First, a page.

Facts about bullying What you can do A story How Can Stories Help?

As I have identified, there are a number of factors that serve to foster or discourage bullying behavior.

Stories help to:

  • Create a shared vocabulary about bullying - what, who, where, when, how.
  • Create a stronger feeling of community among students.
  • Create empathy, caring and kindness.
  • Offer examples of ways to intervene, and of the positive character traits needed to stand up to bullies.
  • Foster respect for differences, tolerance and inclusion.
  • Serve as springboards into dialogue and introspection on the issues.
  • Foster a sense of responsibility for ones actions and those of peers.
  • Serve as reminders for the rewards of positive behaviors.
  • Stories allow us to integrate bully prevention work into the everyday curriculum.
  • Help us to step into the shoes of others, including victims and bullies.


Examples of ways to use story to prevent and reduce bullying:

Use folk tales and biographical stories to show examples of bullying.

Have the kids make up scenarios to address each of the possible forms of bullying.

Share stories from your own experience.

Have the students gather stories from other students and faculty to identify the above. Share them and discuss them: Is this bullying? Why, or why not?

Letting the kids write and tell personal stories of bullying in their school and home. (I find they think of quite a few examples once they get started.)

Telling a story about a person who is not known to them allows them to develop empathy more quickly in some cases. Then the empathy can be applied to people they do know who have been bullied.

Have them use their imaginations and imagine how they would feel to be bullied.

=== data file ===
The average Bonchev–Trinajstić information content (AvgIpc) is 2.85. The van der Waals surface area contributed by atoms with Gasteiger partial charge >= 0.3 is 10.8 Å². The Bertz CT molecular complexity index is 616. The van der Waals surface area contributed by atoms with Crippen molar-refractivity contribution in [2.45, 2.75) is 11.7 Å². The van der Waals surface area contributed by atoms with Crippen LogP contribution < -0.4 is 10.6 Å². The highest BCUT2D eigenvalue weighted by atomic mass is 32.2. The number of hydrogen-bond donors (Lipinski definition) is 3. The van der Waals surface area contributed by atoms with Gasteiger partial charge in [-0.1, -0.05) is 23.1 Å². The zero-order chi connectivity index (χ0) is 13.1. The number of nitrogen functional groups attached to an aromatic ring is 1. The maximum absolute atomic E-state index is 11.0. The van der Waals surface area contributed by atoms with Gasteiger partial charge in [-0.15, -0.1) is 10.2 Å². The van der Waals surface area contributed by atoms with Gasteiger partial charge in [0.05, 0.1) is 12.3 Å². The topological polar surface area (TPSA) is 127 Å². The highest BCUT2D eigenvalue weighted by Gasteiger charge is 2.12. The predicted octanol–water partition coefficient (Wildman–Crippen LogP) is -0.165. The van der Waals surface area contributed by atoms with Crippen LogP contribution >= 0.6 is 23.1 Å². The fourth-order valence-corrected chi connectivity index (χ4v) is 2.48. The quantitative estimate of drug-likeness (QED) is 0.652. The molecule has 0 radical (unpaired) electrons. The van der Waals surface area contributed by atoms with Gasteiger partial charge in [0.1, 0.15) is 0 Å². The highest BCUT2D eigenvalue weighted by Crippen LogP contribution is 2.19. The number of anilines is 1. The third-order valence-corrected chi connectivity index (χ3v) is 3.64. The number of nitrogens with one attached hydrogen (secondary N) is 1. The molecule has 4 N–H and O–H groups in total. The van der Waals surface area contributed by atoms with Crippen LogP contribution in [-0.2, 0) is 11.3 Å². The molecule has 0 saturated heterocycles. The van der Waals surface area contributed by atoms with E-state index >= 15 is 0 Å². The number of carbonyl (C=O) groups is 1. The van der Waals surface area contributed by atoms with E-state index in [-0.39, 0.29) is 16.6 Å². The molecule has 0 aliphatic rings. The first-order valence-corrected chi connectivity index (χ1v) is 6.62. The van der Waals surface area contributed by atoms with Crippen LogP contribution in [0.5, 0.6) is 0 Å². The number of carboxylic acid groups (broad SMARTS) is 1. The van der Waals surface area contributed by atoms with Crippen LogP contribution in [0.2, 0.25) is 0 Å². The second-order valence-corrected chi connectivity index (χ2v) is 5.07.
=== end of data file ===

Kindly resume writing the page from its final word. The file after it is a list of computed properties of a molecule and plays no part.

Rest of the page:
Allow them to grapple with situations in which they have been witnesses to bullying behavior, or have even been the bully. They can do this in writing if it gives them greater comfort.

Create class dramatic reenactments in which a kid is bullied and others participate by laughing or doing nothing. Then have a class discussion about why some choose to do nothing, and how to change their beliefs and behaviors to take more responsibility for the effects of bullying.

Again have them tell stories about times in which they did or did not stand up to bullying of others and how it felt.

Practicing is the best way. Play act situations in which bullying is occurring. Help them to rehearse ways of stopping bullying until it becomes more natural.

Once you have established a list of rules around bullying behaviors, you can have the students make up stories or tell stories from the ones listed in this book to demonstrate behaviors and consequences.

If these are shared school wide, the sense of community understanding and adherence will be much stronger. This needs to be repeated on some level each year.


More information, stories and ideas can be found in Elisa’s book

Once Upon a Time: Storytelling for Character Education and Bullying Prevention. By Elisa Pearmain (Chapel Hill: Character Development Group, 2006)